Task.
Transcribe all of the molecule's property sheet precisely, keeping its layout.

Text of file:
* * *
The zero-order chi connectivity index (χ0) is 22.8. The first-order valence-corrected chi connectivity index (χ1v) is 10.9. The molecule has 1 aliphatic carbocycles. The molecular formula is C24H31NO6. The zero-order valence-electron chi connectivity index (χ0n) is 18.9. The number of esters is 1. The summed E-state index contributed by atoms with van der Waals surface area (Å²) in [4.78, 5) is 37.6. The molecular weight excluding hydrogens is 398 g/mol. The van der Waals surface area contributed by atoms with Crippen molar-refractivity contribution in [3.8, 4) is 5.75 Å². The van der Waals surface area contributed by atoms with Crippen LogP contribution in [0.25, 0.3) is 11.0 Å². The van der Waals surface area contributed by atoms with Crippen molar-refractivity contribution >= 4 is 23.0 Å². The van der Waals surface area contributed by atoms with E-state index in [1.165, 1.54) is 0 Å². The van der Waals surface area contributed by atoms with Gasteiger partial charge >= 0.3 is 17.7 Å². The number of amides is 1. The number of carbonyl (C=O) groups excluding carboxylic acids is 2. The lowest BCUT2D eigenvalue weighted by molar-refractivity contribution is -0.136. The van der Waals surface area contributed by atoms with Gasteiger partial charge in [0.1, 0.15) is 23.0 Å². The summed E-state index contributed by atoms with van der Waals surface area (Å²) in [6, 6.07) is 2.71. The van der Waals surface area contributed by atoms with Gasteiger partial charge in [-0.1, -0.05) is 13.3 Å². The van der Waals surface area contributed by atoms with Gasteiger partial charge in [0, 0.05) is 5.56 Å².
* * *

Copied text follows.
The zero-order chi connectivity index (χ0) is 22.8. The first-order valence-corrected chi connectivity index (χ1v) is 10.9. The molecule has 1 aliphatic carbocycles. The molecular formula is C24H31NO6. The zero-order valence-electron chi connectivity index (χ0n) is 18.9. The number of esters is 1. The summed E-state index contributed by atoms with van der Waals surface area (Å²) in [4.78, 5) is 37.6. The molecular weight excluding hydrogens is 398 g/mol. The van der Waals surface area contributed by atoms with Crippen molar-refractivity contribution in [3.8, 4) is 5.75 Å². The van der Waals surface area contributed by atoms with Crippen LogP contribution in [0.25, 0.3) is 11.0 Å². The van der Waals surface area contributed by atoms with Crippen molar-refractivity contribution >= 4 is 23.0 Å². The van der Waals surface area contributed by atoms with E-state index in [1.165, 1.54) is 0 Å². The van der Waals surface area contributed by atoms with Gasteiger partial charge >= 0.3 is 17.7 Å². The number of amides is 1. The number of carbonyl (C=O) groups excluding carboxylic acids is 2. The lowest BCUT2D eigenvalue weighted by molar-refractivity contribution is -0.136. The van der Waals surface area contributed by atoms with Gasteiger partial charge in [0.1, 0.15) is 23.0 Å². The summed E-state index contributed by atoms with van der Waals surface area (Å²) in [6, 6.07) is 2.71. The van der Waals surface area contributed by atoms with Gasteiger partial charge in [-0.1, -0.05) is 13.3 Å². The van der Waals surface area contributed by atoms with Gasteiger partial charge in [0, 0.05) is 5.56 Å².